construction activities which have an impact on University functions or operations. Advise NAU when phases are indicated by the schedule. Act to lessen or avert impact to University operations through alternative phasing of activities or other measures.

42. Procurement Schedule: In addition to the Construction Schedule, NAU requires a Procurement

Schedule for all major project components to be purchased and incorporated by the Contractor into the Project. The Procurement Schedule shall indicate scheduled delivery of major Project components, both equipment and materials, in support of the activities included on the Contractor’s Construction Schedule.

43. Provide a submittal schedule prior to the first payment request.

44. Daily Log: Maintain a daily log current during entire construction period. 45. Photographic Documentation: NAU requires photos of the project submitted electronically with

pay applications. The number of photos and views will be determined by NAU.

 

 

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SECTION 01 33 00 – SUBMITTAL PROCEDURES 46. Furnish to the Architect, for review, electronic copies (by e-mail) of each sheet of shop drawings

and schedules for parts of the work as required. Architect shall return reviewed copy (by e-mail). Contractor shall make additional copies as required from reviewed copy for distribution to subcontractors.

47. All such drawings and details, when submitted, must bear the stamp of approval of Contractor,

bearing checked data, as evidence that such drawings and details have been checked. 48. Submit electronic copy (e-mail) of a complete list of all major items of mechanical, plumbing, and

electrical equipment and materials. Submittals shall include the manufacturer’s specifications, physical dimensions and ratings of all equipment. Furnish performance curves for all pumps and fans. Where submittal sheet describes items in addition to that item being submitted, the submitted item shall be clearly marked on the sheet and superfluous information shall be crossed out.

49. Do not deliver material to the building site prior to receipt of Architect’s written approval of

samples. Furnish materials equal in every respect to approved samples and execute work in conformity.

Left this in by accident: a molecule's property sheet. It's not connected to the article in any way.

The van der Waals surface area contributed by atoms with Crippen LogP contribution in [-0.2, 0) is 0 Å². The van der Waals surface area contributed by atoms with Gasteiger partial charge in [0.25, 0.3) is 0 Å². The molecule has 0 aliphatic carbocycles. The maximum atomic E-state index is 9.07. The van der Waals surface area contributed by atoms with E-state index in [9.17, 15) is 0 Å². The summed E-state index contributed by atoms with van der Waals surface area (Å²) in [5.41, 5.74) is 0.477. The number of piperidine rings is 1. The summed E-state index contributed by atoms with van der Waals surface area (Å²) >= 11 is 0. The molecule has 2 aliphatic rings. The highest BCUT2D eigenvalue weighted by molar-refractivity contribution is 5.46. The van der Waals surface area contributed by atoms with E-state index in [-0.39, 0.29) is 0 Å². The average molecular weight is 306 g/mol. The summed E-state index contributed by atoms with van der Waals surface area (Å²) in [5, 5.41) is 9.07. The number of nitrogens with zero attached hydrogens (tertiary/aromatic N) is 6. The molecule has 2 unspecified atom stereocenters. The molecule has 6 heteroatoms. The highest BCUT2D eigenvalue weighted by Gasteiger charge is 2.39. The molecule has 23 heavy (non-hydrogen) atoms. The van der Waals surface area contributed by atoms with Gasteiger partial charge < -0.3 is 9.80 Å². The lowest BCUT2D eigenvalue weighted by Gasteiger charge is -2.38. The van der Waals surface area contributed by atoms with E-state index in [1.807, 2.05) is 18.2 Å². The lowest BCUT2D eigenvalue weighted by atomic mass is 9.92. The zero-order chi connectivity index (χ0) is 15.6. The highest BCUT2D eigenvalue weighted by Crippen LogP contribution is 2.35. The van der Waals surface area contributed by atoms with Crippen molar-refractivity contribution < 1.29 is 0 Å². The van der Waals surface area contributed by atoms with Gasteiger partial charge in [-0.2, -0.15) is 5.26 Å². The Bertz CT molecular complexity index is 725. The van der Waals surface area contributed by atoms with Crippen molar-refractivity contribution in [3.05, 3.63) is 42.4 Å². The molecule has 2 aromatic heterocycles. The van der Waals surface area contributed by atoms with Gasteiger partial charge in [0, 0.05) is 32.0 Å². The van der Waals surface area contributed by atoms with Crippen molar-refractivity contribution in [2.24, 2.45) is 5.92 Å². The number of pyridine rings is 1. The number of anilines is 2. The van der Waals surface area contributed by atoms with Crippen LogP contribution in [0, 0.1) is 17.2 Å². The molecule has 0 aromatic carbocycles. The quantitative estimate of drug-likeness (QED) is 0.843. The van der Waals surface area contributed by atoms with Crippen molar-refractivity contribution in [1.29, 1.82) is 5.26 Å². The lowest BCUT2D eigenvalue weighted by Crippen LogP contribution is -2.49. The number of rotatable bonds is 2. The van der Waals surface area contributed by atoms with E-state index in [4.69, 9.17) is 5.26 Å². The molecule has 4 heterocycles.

SECTION 01 35 00 – SPECIAL PROCEDURES 50. Security Procedures: Contractor is responsible for securing access to construction areas to

prevent damage or theft. This may include, but is not limited to, securing site fencing, temporary construction and building entrances. After hours and work within tunnels shall be coordinated with NAU and NAU Police Department.

SECTION 01 40 00 – QUALITY REQUIREMENTS 51. Work performed on or within the boundaries of the Northern Arizona University campus shall be

subject to special inspections, periodic inspections, Code compliance inspections, and pre‐occupancy or final inspections by the following agencies as applicable:

a. State Fire Marshal’s Office (Fire alarm, sprinkler systems, underground fire lines and

automatic extinguishing systems). b. Arizona Corporation Commission (Gas line installation). c. State Risk Management Division. d. City of Flagstaff (for utilities installations that cross campus boundaries). e. State Elevator Inspector (Elevator installations). f. State Boiler Inspector (Boiler installations). g. NAU Facility Services, Planning, Design and Construction. h. NAU Facility Services, Operations / Maintenance Inspectors. i. NAU Facility Services, Lead Building Inspector. j. NAU Office of Regulatory Compliance. k. NESHAP

 

52. Provide a complete copy of the construction plans, specifications and other pertinent documents as necessary for review and approval by the NAU Fire Life Safety Division (FLS) and NAU Lead Building Inspector.

 

53. Construction shall not commence until the Contractor receives from NAU‐FLS and NAU Lead Building Inspector the approved stamped copy of the construction plans, permit, and other

documents provided. 54. Contractor shall be responsible for performing all tests, unless noted otherwise. 55. Code Conformance: If a conflict is found between a Code requirement and information given

in written or graphic specifications, Contractor will abide by the more stringent of the two. Such

 

 

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conflict shall be reported in writing to the Architect, to NAU FLS Division and NAU Lead Building Inspector.

56. Make utility staking requests for the project to both Bluestake Central at 1‐800‐STAKE‐IT and Facility Services at 523‐4227. Requests are given a log number. Maintain that number for future reference.